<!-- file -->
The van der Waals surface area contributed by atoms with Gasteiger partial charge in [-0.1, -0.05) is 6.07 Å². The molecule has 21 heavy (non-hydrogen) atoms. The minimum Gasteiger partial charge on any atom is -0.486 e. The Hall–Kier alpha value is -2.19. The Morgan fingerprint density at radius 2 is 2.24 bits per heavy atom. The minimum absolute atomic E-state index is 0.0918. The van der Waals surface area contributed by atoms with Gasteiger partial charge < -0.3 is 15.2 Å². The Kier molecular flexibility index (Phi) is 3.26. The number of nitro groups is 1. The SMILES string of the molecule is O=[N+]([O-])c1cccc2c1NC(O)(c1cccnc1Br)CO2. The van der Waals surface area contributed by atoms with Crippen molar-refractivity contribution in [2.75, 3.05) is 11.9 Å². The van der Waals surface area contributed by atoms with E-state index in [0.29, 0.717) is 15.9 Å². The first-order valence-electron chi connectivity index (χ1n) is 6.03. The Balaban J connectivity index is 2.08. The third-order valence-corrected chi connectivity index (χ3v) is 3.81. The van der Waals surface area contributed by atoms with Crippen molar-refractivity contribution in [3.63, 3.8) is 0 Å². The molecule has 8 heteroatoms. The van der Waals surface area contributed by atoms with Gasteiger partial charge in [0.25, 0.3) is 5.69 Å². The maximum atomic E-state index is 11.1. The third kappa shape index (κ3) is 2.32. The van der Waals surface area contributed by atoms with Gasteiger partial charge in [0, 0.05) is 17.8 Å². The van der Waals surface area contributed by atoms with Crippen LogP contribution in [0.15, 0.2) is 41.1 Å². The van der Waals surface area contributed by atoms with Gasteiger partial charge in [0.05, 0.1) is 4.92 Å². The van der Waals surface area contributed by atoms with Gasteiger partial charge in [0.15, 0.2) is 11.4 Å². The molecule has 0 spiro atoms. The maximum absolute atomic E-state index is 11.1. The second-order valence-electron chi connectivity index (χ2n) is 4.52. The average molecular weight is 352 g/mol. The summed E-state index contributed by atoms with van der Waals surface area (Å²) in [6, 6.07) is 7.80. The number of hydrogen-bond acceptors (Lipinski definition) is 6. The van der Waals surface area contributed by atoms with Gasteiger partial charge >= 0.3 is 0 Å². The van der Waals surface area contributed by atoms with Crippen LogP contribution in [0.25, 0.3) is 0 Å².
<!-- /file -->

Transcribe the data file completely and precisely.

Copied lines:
The van der Waals surface area contributed by atoms with Gasteiger partial charge in [-0.1, -0.05) is 6.07 Å². The molecule has 21 heavy (non-hydrogen) atoms. The minimum Gasteiger partial charge on any atom is -0.486 e. The Hall–Kier alpha value is -2.19. The Morgan fingerprint density at radius 2 is 2.24 bits per heavy atom. The minimum absolute atomic E-state index is 0.0918. The van der Waals surface area contributed by atoms with Gasteiger partial charge < -0.3 is 15.2 Å². The Kier molecular flexibility index (Phi) is 3.26. The number of nitro groups is 1. The SMILES string of the molecule is O=[N+]([O-])c1cccc2c1NC(O)(c1cccnc1Br)CO2. The van der Waals surface area contributed by atoms with Crippen molar-refractivity contribution in [2.75, 3.05) is 11.9 Å². The van der Waals surface area contributed by atoms with E-state index in [0.29, 0.717) is 15.9 Å². The first-order valence-electron chi connectivity index (χ1n) is 6.03. The Balaban J connectivity index is 2.08. The third-order valence-corrected chi connectivity index (χ3v) is 3.81. The van der Waals surface area contributed by atoms with Crippen molar-refractivity contribution in [3.63, 3.8) is 0 Å². The molecule has 8 heteroatoms. The van der Waals surface area contributed by atoms with Gasteiger partial charge in [0.25, 0.3) is 5.69 Å². The maximum atomic E-state index is 11.1. The third kappa shape index (κ3) is 2.32. The van der Waals surface area contributed by atoms with Gasteiger partial charge in [0, 0.05) is 17.8 Å². The van der Waals surface area contributed by atoms with Crippen LogP contribution in [0.15, 0.2) is 41.1 Å². The van der Waals surface area contributed by atoms with Gasteiger partial charge in [0.05, 0.1) is 4.92 Å². The van der Waals surface area contributed by atoms with Gasteiger partial charge in [0.15, 0.2) is 11.4 Å². The molecule has 0 spiro atoms. The maximum absolute atomic E-state index is 11.1. The second-order valence-electron chi connectivity index (χ2n) is 4.52. The average molecular weight is 352 g/mol. The summed E-state index contributed by atoms with van der Waals surface area (Å²) in [6, 6.07) is 7.80. The number of hydrogen-bond acceptors (Lipinski definition) is 6. The van der Waals surface area contributed by atoms with Gasteiger partial charge >= 0.3 is 0 Å². The van der Waals surface area contributed by atoms with Crippen LogP contribution in [0.25, 0.3) is 0 Å².